For lunch or dinner if you’re willing to delve into some Michelin star cuisine then from the creators of El Bulli comes Tickets – the hottest tapas place in town. Seriously you have to book months in advance but the prices aren’t as steep as we thought it would be and its innovative cuisine for real foodies. Perhaps not budget but if you splash out on one meal it’s worth it.
For something cheaper inside the Mercat de Sant Josep de la Boqueria pay a visit to Bar Pinotxo and its charistmatic owner, Juanito. It serves some of the best and most typical Catalan food giving you some authentic flavour! Eat like a local and try the chickpeas and morcilla (blood sausage) dish.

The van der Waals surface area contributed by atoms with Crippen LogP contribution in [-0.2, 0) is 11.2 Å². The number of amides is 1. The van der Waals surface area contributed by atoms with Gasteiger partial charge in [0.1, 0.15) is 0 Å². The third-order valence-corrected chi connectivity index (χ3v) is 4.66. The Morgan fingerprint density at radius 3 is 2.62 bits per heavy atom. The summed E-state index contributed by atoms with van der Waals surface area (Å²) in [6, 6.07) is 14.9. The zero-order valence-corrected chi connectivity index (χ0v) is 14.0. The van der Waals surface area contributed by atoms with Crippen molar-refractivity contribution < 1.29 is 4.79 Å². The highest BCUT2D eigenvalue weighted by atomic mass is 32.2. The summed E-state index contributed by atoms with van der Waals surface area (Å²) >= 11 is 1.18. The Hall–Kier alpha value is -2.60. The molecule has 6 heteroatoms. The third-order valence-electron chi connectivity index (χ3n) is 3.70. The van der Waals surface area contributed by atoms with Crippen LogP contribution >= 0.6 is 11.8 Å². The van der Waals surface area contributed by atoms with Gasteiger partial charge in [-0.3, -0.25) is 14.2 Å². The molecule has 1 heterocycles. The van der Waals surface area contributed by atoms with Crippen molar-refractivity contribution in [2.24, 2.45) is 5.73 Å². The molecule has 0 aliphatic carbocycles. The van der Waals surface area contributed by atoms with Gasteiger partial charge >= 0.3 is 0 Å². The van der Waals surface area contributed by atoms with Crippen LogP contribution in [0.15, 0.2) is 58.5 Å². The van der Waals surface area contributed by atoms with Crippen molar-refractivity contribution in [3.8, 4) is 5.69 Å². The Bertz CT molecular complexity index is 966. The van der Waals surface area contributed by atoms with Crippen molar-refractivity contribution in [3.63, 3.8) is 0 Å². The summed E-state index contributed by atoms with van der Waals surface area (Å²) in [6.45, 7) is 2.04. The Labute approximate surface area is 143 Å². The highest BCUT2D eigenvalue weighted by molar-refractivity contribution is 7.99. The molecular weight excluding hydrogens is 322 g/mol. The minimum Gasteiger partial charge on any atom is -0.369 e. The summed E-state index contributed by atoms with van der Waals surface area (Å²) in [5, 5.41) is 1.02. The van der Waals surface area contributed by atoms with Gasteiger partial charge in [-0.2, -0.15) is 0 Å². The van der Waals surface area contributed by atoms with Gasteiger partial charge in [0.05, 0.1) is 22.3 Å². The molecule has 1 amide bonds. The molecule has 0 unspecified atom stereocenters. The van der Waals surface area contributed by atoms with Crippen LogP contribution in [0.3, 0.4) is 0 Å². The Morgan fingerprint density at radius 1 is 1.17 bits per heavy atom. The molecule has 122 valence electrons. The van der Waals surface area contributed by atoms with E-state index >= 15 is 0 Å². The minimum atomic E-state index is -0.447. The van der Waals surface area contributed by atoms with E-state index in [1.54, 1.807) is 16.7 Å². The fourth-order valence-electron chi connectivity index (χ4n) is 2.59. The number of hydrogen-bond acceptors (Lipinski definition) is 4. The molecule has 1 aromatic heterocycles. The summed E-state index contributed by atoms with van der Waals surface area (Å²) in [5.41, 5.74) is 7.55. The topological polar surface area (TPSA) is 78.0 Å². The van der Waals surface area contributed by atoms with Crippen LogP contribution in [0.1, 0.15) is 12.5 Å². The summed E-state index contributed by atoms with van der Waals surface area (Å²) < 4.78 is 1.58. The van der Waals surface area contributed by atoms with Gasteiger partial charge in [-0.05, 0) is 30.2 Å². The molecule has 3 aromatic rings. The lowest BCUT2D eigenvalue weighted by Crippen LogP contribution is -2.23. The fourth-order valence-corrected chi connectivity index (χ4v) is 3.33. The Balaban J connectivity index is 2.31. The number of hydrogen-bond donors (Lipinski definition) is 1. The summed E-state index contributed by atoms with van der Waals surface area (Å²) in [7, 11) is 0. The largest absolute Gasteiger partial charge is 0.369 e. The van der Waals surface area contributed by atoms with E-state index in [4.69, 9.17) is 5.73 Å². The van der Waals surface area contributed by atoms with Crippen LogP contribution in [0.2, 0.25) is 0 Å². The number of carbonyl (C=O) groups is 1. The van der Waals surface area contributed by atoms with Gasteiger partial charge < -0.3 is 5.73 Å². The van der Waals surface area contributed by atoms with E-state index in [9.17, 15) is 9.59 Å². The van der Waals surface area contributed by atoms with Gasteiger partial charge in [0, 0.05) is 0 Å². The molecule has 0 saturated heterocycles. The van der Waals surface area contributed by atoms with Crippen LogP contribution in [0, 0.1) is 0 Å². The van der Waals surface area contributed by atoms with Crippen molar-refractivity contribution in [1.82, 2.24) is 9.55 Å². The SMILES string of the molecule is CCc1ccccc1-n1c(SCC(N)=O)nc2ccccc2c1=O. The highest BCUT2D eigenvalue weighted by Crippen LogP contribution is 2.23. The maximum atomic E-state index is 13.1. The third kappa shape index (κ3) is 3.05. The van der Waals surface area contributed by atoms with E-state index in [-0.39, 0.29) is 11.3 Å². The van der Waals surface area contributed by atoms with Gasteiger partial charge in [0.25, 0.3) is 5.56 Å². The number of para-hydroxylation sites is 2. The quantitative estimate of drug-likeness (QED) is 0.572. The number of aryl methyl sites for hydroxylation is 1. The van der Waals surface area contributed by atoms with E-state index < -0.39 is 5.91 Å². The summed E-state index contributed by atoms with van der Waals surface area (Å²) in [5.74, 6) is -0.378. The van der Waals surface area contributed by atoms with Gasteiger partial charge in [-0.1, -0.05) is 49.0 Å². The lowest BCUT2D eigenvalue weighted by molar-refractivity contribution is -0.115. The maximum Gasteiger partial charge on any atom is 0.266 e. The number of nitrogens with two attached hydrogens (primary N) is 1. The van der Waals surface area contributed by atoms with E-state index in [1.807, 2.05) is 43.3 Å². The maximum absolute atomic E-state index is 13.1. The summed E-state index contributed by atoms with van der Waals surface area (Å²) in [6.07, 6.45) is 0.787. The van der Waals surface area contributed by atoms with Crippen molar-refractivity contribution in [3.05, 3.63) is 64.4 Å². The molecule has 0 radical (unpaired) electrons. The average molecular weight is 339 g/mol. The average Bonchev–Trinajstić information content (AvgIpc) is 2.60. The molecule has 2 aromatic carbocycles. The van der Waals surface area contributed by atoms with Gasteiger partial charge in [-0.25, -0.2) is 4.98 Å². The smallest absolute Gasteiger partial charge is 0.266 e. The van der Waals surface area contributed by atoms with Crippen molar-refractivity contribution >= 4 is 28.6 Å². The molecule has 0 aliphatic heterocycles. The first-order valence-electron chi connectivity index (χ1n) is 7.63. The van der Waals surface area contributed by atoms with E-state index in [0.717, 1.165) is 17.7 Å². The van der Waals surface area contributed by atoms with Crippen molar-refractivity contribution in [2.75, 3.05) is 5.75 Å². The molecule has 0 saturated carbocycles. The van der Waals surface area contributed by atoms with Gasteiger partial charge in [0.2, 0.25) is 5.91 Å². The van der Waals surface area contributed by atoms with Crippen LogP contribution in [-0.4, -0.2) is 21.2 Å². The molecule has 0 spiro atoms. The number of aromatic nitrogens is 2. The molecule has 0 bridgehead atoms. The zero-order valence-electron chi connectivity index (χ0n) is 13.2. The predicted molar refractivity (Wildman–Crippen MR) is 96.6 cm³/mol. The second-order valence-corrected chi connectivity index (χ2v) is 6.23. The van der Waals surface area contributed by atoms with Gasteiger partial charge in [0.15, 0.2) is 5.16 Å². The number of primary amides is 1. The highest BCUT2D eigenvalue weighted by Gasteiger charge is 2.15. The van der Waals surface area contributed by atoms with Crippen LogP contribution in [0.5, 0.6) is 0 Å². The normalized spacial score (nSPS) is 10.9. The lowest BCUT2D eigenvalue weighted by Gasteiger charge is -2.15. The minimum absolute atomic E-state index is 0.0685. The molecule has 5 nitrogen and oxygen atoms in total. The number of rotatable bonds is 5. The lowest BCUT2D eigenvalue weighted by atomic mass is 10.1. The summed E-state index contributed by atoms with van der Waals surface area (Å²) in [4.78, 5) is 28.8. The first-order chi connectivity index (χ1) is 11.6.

Some things to look out for on your trip to Barcelona that won’t break the bank.
Street Art & The Raval
There is an abundance of street art across the city with some of the best in the Raval area, just off the Ramblas. On a Sunday most of the shutters will be down so you can see more and the Raval area also has loads to offer including a Contemporary Art Museum, bars and restaurants and is less touristy than the city centre.
Museu del Disseny
The stunning new Museu del Disseny (€5) puts on one site several museums that had been spread across the city. Everything from fashion collections to graphic art and the Encants market which sells all kinds of bizarre and obscure vintage wares.
We hope you find this guide helpful and please get in touch if you have any questions!
Next we take a train ride across Spain and venture into Porto, Portugal.
Hen and Jen x